The words “dress code” evoke loaded memories in all of us. I’m personally sent into a PTSD-like trauma of struggling to pull on a starched white shirt during my high school years; the collar and cuffs stiff to the point they effectively doubled up as improvised weapons. For many athletes, their relationship with uniform isn’t any less awkward, the one difference being that they have to wear it in front of millions around the world.

When it comes to outfit protocols, most sports associations rule with a kind of draconic fervor that would make your average Berlin doorman seem like an agreeable fellow. The Olympics might have made some small strides on this front in recent years (the Soul Cap and Norwegian women’s beach handball team debacles would suggest there’s still a long way to go), but even without restrictive guidelines in place, making memorable performance wear that is also technically sound is no easy feat. As we discussed before, the best looks boil down to the individual and their ability to bring their own secret sauce to the meal — perhaps manifesting in the form of crazy nails or Oakley sunglasses. Dress codes, after all, are there to be messed with.

Before Tokyo 2020, there was a lot of fuss made about how cool brands had found their way into what is, let’s be honest, a typically stuffy tournament. Yet while it was neat seeing various Highsnob favorites on the podium, it was the number of individual style flashpoints that really captured the imagination. Some were borne out of necessity, others just straight-up flexing on the big stage.

Now that the games are done and dusted, we take a look back at some of the best style moments.

Raven Saunders

Nowhere was the renegade mindset more evident than American shot putter Raven Saunders, who in trials, caused something of a stir when she opted for an intimidating Hulk facemask. "Early on, similar to the Hulk, I had a tough time differentiating between the two; I had a tough time controlling when the Hulk came out or when the Hulk didn’t come out," said Saunders, who has been open about her struggles with depression as a Black queer woman. "Through my journey, especially dealing with mental health and things like that, I learned how to compartmentalize, the same way that Bruce Banner learned to control the Hulk, learned how to let the Hulk come out during the right moments and that way it also gave him a sign of mental peace."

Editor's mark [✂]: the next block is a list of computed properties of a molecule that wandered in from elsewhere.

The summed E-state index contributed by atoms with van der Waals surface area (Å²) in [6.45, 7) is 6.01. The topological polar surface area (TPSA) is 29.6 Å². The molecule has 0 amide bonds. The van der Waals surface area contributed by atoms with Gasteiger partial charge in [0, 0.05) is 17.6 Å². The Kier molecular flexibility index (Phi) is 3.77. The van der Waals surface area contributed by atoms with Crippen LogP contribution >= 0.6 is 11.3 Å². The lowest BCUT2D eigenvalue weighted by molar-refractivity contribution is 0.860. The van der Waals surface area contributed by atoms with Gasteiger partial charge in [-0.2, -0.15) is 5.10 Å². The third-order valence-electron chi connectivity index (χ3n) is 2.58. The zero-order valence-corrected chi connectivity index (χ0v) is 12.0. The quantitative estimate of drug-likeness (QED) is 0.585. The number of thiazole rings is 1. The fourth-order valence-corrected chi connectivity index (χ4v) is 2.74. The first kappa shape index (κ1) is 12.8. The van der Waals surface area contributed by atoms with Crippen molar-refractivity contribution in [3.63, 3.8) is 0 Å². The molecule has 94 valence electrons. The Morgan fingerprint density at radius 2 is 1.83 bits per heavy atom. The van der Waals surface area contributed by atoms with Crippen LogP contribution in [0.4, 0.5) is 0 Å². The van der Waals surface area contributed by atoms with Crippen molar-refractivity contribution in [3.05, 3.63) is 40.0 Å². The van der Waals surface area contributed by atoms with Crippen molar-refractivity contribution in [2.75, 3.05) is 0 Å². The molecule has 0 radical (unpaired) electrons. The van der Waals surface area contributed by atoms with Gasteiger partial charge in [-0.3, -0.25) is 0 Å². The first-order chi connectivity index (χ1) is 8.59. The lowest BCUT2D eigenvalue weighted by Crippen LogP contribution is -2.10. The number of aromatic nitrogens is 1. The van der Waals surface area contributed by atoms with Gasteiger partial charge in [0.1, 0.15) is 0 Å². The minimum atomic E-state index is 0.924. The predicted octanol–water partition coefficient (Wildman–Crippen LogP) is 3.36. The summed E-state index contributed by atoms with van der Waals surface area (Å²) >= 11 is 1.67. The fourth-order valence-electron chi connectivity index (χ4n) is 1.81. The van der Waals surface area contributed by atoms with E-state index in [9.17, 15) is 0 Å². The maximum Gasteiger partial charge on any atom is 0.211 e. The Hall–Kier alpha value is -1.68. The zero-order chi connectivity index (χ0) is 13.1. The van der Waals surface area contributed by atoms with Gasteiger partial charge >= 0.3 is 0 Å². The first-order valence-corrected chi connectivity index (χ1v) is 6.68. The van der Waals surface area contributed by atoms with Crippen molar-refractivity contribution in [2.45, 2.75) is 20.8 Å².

In German, the word "Maskenfreiheit" refers to the freedom that one attains from wearing a mask: Perhaps the reason as to why Saunders opted to wear a Joker version despite them not being mandatory. Throw in technicolor shades, a purple and green hairdo, and of course, a silver medal, and a national icon was born overnight.

Naomi Osaka

The tournament marked a debut appearance and court return from Naomi Osaka, who lit the Olympic flame during the opening ceremony. The four-time grand slam winner might have bowed out with an early defeat — an understandable result given her lack of court time in recent weeks — but not before gracing us with one of her best ever on-court looks. Riffing off the Japanese flag, Osaka rocked fiery red and white box braids, expertly complemented with a white TAG Heuer Aquaracer and a similar colored racket. Details!

When Andy Murray won the Olympics in 2012 — his first major honor in tennis — he spoke of how being part of a team alleviated the pressure on his shoulders and allowed him to play with more freedom. Osaka's case is different in that she was already a champion, and faced an entirely different level of scrutiny to the Brit. “I definitely feel like there was a lot of pressure for this,” she said, alluding to her status as the official poster girl. “I think it’s maybe because I haven’t played in the Olympics before and for the first year (it) was a bit much.” Regardless of performance, her patriotism was there for all to see, both during the cauldron moment and with that unique outfit.

Alexis Sablone, Margielyn Didal, and Kokona Hiraki